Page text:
The Biden Administration’s Build Back Better Act is currently stalled in Congress, but Biden and other Democrats are still pushing to pass an economic plan to help families as soon as possible. One of the most important provisions of the bill would establish universal pre-school and allocate the largest ever investment in child care in history.
The status quo
This pre-K and child care policy would lift an enormous burden from many American families—in particular for single women, and most especially for women of color. However, many parents have trouble conceptualizing what this huge investment in child care and universal pre-school would actually look like in practical terms.
“For decades, child care prices in the United States have risen faster than family incomes, yet the United States still invests 28 times less than its competitors on helping families afford high-quality care for toddlers.”– President Biden
The status quo in pre-elementary education for the time being is that families are financially responsible for any child care they need. With the exception of Head Start, which is available based on a family’s income meeting eligibility requirements, and other early education programs that are often hyper-local and up to parents to find themselves—there are virtually no free or low-cost options for families who need child care for younger children.
Phasing it in
Child care funding and universal pre-K, as laid out in President Biden’s economic plan, would be phased in over the course of several years. During the first three years, the federal government would ramp up spending on child care and preschool, particularly on child care worker wages and increasing support to child care providers.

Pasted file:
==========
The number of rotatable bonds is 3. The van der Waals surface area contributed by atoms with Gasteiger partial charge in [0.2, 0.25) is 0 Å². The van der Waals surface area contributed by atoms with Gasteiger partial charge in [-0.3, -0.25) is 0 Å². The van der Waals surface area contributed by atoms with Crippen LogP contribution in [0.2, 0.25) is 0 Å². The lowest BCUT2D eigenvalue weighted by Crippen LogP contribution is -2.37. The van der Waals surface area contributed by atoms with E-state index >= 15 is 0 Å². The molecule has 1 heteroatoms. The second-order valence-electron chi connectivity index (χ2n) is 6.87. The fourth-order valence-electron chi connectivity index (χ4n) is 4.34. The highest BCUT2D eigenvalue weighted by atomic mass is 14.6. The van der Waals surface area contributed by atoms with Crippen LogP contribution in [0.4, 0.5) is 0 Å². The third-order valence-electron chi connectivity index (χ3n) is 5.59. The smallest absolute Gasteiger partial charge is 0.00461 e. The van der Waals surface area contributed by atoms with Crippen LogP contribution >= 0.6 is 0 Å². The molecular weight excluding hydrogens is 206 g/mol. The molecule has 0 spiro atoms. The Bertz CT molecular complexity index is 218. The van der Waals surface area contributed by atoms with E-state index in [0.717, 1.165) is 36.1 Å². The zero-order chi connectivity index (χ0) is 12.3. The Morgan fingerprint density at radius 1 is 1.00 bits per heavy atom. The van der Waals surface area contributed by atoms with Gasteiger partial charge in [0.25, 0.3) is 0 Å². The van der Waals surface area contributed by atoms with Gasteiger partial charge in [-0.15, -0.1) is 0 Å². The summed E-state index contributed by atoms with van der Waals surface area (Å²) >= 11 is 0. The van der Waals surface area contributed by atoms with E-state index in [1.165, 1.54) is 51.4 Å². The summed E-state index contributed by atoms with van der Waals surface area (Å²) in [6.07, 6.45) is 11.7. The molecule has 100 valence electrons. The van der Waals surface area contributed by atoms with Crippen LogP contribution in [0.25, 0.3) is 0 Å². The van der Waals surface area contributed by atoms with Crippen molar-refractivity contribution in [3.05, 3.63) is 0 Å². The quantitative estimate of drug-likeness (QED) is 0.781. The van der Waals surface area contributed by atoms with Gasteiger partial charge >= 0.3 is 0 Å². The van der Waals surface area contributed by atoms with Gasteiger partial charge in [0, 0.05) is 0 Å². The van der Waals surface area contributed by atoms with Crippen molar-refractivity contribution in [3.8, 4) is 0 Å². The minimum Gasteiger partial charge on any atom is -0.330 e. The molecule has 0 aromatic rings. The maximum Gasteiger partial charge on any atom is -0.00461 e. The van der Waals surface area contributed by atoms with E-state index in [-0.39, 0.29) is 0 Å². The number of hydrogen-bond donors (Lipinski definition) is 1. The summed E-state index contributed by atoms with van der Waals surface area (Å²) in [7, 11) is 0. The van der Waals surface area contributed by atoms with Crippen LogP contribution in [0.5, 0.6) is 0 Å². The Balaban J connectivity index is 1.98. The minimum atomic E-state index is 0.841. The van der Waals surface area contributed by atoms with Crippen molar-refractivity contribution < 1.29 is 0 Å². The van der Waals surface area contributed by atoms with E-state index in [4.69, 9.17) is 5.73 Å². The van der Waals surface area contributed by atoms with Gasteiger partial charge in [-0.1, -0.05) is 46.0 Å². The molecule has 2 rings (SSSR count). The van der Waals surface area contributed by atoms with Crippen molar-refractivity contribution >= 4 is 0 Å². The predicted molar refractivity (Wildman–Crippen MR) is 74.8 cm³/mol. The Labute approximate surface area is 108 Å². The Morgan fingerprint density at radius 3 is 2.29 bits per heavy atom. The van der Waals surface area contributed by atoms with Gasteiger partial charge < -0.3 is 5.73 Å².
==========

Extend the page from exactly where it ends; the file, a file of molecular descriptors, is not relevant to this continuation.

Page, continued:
As the spending increases, so will the number of low-income families that will have to pay nothing or very little for child care costs. By the fourth year, all families earning up to twice the state median income (nationally, this is about $197,000 for a family of four) will be guaranteed a maximum 7 percent copay for child care costs.
To establish universal pre-K, the bill builds on existing state programs to provide federal investment in free and fully inclusive access to high quality pre-K for every three- and four-year-old. This would essentially mean that, within a few years of passing the bill, children would have guaranteed access to free schooling and child care starting at three years old rather than five or six years old.
If this new plan to invest in children and families passes through Congress, it will be the single most transformative investment in the U.S. child care system since World War II. As parents, and particularly women, are being increasingly pushed out of the workforce, a mitigating measure becomes more and more necessary in order to offset the rapidly rising costs of raising a family.